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Copyrighting : Page 6

In this section, you'll learn how to keep out of trouble when working with material on the Web.


Copyright Reference

This section provides a quick reference guide to the length of Copyright, as well as links to sites with more information on Copyright law.

Length of Copyright
On October 27, 1998, the Sonny Bono Copyright Extension Act was enacted into Copyright Law. This Act extends the duration of copyright by adding 20 years to each of the previous copyright durations. In addition, any copyright still in its renewal term as of October 27, 1998 will have a copyright of 95 years from the date the copyright was secured.

The following table lists the new, updated length of copyright:

Year Copyright Law
Before 1978—Published Work is protected for 75 years from date of publication, providing copyright was renewed.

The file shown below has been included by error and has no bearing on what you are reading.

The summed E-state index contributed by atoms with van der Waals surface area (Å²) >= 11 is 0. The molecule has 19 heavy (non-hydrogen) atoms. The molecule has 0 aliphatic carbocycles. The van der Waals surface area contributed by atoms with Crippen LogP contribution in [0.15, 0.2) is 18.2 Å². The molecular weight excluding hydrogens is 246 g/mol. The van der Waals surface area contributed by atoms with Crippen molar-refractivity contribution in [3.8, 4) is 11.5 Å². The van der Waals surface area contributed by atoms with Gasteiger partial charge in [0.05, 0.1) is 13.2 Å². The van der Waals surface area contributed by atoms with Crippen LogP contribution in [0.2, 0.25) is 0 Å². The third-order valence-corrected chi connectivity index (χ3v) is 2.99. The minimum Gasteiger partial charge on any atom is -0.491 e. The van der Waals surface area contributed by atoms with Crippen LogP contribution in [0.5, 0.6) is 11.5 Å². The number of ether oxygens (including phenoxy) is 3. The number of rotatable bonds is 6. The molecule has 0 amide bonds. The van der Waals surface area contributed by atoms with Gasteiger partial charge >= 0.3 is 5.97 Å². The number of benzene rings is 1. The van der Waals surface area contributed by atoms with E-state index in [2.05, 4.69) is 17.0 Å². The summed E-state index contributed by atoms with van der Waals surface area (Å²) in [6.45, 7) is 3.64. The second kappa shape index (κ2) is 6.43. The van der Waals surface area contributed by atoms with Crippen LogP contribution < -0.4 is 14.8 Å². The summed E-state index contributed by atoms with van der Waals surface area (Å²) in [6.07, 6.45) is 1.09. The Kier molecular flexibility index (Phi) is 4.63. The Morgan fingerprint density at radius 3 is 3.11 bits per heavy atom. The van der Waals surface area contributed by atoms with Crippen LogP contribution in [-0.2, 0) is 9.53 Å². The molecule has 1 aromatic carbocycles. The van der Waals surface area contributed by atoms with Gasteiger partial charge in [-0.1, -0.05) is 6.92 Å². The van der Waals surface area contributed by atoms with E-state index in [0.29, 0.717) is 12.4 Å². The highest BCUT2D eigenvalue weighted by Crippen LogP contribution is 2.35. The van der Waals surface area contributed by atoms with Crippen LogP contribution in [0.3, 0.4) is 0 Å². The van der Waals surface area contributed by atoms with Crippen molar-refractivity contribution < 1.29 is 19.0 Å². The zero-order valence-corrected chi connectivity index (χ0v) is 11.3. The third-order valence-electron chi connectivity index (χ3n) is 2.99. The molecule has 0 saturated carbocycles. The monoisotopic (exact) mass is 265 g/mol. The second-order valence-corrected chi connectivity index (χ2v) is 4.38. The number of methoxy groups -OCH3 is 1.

Pre 1978 (created but not published) The Copyright begins on January 1, 1978 and generally lasts for the life of last surviving author, plus 70 years.
1978 to Present—Copyright owned by an individual The Copyright lasts for 70 years after the death of the author
1978 to Present-Copyright owned by an employer of author Copyright lasts for 95 years from the day of publication or 120 years from date of creation—whichever comes first.

Links to Sites with Copyright Information

  • The United States Copyright Office, at the library of congress, provides detailed information about Copyright law. You'll find a new link to the Digital Millenium Copyright Act (DCMA) of 1998 here.

  • Thomas legislative information on the internet; a site that provides full text of United States legislation. You can search by concept, or by specific Bills. S. 2037 is the newest internet Copyright bill.

  • The Berne Copyright Convention , located at Cornell University's United States Code Web site.

  • Title 17, the Copyright Act, located at Cornell University's United States Code Web site.

  • Intellectual Property Law Web site.

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